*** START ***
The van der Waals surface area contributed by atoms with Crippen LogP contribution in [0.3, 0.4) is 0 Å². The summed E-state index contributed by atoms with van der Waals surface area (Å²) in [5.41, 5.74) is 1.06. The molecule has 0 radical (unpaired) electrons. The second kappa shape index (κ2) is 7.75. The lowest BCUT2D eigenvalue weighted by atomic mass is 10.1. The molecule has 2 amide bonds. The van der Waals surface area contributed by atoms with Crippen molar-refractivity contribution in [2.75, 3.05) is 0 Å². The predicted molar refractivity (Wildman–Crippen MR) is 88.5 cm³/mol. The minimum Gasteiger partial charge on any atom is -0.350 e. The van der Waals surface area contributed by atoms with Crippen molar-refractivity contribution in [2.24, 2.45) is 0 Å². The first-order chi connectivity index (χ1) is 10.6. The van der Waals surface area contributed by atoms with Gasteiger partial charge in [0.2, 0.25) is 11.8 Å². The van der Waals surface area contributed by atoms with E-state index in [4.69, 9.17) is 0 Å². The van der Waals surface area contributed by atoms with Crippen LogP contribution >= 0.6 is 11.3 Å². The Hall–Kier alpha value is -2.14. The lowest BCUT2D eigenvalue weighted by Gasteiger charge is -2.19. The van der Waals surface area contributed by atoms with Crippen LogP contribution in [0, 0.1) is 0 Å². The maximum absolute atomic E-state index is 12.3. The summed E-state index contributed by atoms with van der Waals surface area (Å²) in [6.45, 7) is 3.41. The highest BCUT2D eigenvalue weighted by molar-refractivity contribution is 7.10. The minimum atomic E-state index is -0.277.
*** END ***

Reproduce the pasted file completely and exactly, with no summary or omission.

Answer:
The van der Waals surface area contributed by atoms with Crippen LogP contribution in [0.3, 0.4) is 0 Å². The summed E-state index contributed by atoms with van der Waals surface area (Å²) in [5.41, 5.74) is 1.06. The molecule has 0 radical (unpaired) electrons. The second kappa shape index (κ2) is 7.75. The lowest BCUT2D eigenvalue weighted by atomic mass is 10.1. The molecule has 2 amide bonds. The van der Waals surface area contributed by atoms with Crippen molar-refractivity contribution in [2.75, 3.05) is 0 Å². The predicted molar refractivity (Wildman–Crippen MR) is 88.5 cm³/mol. The minimum Gasteiger partial charge on any atom is -0.350 e. The van der Waals surface area contributed by atoms with Crippen molar-refractivity contribution in [2.24, 2.45) is 0 Å². The first-order chi connectivity index (χ1) is 10.6. The van der Waals surface area contributed by atoms with Gasteiger partial charge in [0.2, 0.25) is 11.8 Å². The van der Waals surface area contributed by atoms with E-state index in [4.69, 9.17) is 0 Å². The van der Waals surface area contributed by atoms with Crippen LogP contribution >= 0.6 is 11.3 Å². The Hall–Kier alpha value is -2.14. The lowest BCUT2D eigenvalue weighted by Gasteiger charge is -2.19. The van der Waals surface area contributed by atoms with Crippen LogP contribution in [0, 0.1) is 0 Å². The maximum absolute atomic E-state index is 12.3. The summed E-state index contributed by atoms with van der Waals surface area (Å²) in [6.45, 7) is 3.41. The highest BCUT2D eigenvalue weighted by molar-refractivity contribution is 7.10. The minimum atomic E-state index is -0.277.